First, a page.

Some artistes are very humble, some of them are very weird. I have encountered both types. We cannot judge them or their worth just from a single experience. Being artistes, it may have been that their mood was not good on a particular day. But definitely, it’s not easy to manage those mood swings. You work so hard for two to three months to put up the show just for one day. But at the same time, when an artiste throws tantrums, then you feel—why? Why am I doing this? Is it worth it? You work many months, you work hard to promote them, and they show attitude. At times, you feel overwhelmed, that it is too much, that you will not do this, that you will stop. But after a month goes by, you recalibrate your feelings. No ups and downs are going to stop me. When you stand on the stage and see the audience cheering, you feel, yes, you did it!

As for the money part, it’s not been very hard; it’s been a smooth process because we contract directly with the artistes. If there is a middleman, then complications arise. But 90 per cent of the time, we are dealing with the artiste’s management. We get the contract directly from them and funds are deposited directly to their accounts.

[This] being a male-dominated industry, I feel there’s much jealousy, hatred, and envy. People try very hard to put you down, if they can find a single thing to make you look like you are the worst person on this earth. But I think if your family knows you, if your loved one knows you, who cares what others say? You just have to keep on going, because I feel people only talk about you when you are doing something good.


For administrative support—ticket sales or planning flyers, brochures, marketing—do you have a team? How do you work?

Until 2018, I was entirely by myself. For Shaan’s concert I had a small team to help me. But before that, while I was not personally going around and putting up posters (we used hired help), I was the one coordinating A to Z. After the A. R. Rahman concert did so well, we have a few people who manage our team. For ticketing and other requirements, we have created a flawless software app which we employ to promote our shows and for all our ticket sales. Everything is recorded. I don’t have to come to Atlanta each time as I used to. Now, even after I have announced a show, I do not have to come to Atlanta even once; everything is managed over the phone, and it is on auto-pilot. Now, we have a good team.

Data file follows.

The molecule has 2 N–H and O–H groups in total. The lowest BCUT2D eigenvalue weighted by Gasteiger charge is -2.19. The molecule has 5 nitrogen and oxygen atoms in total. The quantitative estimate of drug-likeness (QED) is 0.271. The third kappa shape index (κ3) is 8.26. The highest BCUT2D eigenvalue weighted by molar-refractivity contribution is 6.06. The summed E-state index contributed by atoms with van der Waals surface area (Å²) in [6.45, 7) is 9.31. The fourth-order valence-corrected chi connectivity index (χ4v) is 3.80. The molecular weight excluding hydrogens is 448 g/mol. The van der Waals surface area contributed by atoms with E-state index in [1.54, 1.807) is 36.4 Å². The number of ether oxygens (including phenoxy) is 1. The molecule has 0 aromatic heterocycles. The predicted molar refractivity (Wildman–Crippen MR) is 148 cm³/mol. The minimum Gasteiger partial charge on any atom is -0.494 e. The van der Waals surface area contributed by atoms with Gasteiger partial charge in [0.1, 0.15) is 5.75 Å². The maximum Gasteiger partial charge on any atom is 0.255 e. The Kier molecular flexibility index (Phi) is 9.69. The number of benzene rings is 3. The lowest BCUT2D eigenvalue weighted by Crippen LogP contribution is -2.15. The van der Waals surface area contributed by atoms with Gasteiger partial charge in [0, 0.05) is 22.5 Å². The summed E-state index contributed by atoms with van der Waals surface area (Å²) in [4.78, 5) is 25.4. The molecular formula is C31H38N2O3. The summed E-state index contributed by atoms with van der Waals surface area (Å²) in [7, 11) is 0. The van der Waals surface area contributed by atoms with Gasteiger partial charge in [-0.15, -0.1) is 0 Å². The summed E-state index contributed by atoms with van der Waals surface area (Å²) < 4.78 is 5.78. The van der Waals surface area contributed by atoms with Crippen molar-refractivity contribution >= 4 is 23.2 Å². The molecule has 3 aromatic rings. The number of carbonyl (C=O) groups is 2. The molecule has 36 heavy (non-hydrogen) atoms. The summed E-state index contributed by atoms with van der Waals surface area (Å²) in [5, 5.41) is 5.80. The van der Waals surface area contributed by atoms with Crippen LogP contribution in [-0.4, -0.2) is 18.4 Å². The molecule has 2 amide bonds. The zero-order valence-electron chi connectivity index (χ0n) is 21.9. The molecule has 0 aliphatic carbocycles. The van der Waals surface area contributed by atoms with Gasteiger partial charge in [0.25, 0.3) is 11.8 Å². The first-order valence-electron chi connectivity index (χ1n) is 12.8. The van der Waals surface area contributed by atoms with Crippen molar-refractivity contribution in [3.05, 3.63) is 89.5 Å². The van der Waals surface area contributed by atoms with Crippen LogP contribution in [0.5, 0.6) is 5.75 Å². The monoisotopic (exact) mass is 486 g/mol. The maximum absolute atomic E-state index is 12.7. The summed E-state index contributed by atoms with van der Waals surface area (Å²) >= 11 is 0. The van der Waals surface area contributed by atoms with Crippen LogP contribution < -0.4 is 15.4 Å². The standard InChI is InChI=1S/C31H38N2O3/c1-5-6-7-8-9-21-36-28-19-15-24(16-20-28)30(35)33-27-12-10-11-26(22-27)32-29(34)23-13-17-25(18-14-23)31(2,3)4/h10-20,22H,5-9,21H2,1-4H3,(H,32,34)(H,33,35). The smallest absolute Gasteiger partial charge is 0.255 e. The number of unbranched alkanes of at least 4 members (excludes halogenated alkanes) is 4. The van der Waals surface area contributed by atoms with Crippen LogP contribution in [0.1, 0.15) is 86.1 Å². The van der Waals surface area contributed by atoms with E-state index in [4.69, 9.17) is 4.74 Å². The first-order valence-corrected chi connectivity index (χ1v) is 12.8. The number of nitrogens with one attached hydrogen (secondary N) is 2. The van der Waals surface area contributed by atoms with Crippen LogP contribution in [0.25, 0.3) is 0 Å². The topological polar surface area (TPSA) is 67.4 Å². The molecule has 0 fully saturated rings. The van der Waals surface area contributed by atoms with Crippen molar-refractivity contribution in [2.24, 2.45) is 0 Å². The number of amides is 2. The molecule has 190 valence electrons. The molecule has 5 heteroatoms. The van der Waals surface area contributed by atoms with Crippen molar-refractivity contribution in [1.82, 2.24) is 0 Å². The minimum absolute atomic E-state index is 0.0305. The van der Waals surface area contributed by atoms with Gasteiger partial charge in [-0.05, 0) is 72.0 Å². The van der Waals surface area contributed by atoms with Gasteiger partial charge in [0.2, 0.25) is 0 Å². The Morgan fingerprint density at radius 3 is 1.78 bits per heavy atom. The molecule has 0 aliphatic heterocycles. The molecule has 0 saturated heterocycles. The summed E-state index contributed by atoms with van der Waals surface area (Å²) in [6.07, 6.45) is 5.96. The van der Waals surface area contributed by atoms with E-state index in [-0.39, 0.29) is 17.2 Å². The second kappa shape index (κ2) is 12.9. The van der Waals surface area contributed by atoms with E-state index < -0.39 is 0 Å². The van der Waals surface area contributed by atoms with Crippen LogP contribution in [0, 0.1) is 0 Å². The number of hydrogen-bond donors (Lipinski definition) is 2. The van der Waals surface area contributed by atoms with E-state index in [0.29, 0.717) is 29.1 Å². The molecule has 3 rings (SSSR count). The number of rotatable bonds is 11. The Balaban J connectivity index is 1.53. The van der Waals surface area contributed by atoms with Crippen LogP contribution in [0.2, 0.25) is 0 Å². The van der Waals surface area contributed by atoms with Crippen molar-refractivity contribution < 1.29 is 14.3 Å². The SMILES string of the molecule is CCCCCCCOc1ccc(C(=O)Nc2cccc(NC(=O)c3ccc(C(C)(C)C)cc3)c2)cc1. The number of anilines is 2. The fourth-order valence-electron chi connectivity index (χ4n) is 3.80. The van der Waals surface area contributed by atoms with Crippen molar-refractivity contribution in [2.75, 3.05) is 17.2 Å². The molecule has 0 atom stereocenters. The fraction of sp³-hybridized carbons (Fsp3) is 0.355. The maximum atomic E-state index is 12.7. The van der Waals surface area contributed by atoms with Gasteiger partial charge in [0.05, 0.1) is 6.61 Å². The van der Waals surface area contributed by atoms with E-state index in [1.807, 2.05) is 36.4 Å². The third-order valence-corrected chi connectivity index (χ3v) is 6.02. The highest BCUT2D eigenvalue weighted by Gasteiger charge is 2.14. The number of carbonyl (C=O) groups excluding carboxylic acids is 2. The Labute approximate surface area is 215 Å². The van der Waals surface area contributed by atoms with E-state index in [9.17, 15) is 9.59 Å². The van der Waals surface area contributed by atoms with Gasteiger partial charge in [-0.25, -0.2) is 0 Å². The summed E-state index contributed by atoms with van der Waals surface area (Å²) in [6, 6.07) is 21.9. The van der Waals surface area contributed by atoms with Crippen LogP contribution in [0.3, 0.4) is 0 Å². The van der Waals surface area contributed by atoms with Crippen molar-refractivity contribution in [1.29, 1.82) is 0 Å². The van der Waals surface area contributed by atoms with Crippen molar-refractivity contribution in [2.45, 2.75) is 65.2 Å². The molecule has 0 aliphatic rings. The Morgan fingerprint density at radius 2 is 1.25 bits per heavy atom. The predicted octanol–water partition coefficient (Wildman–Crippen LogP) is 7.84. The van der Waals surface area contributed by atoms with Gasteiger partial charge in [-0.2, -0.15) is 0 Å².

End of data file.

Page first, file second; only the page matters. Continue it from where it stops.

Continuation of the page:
(Right) With renaissance woman Sushmita Sen
(Photo: Divya Desai)​

You have dabbled in dance and celebrity shows. Is your portfolio going to expand further? Are you looking into anything else, like participating in film production, for instance?

I don’t wish to be in a film or anything—no, no, no! I don’t like such limelight. On the “D-Day” when I see the house full, it gives me a kick, it’s like an addiction. That’s what I want. I have zero intention to act in a movie.

We might produce films. There are opportunities in both places: one here, and one in Bollywood. Both scripts sound very interesting. One of the artistes is very well known, a big name. Like I said, it’s just too early to say right now, but this is what we are thinking.

Can you tell us more about your philanthropic work with Ek Noor?


We have a non-profit organization based out of Ludhiana in India called Ek Noor. It has several wings and units, and I am involved in one called, “Hunar” (vocational talent). We teach tailoring to girls who are widows or victims of sexual assault. We started with three women and now, we have over 500. We pay professionals who teach them the skills. People come to learn from Hunar so they can get good jobs. I don’t like to see the poor on the street, but I also don’t feel good giving them money. I’d rather give them a talent so that they can earn. Vishal is involved with Ek Noor’s hospital unit.

(Left) With Hrithik Roshan, whose “100 minutes with Hrithik Roshan” event has been postponed to next year, due to the pandemic.​

Anything else you’d like to add for the reader to get to know who Bhavana is outside of being a successful business leader and philanthropist?

I feel, when we are blessed, we have to help others. There’s a reason you are blessed. Don’t wait till you get more. Help with whatever you have; you can still help people. You only live once. God made us humans with a purpose. He could have made us animals. He wants us to help others, that is why he made us human. There is nothing to lose. Whatever you know, teach others. Sharing does not limit your knowledge or ability, it only doubles it.

Viren Mayani is a finance executive by profession, a prominent liaison in the Atlanta Indian community, and a musician. He is a senior contributor at Khabar who frequently interviews leading personalities in arts, entertainment, business, and politics.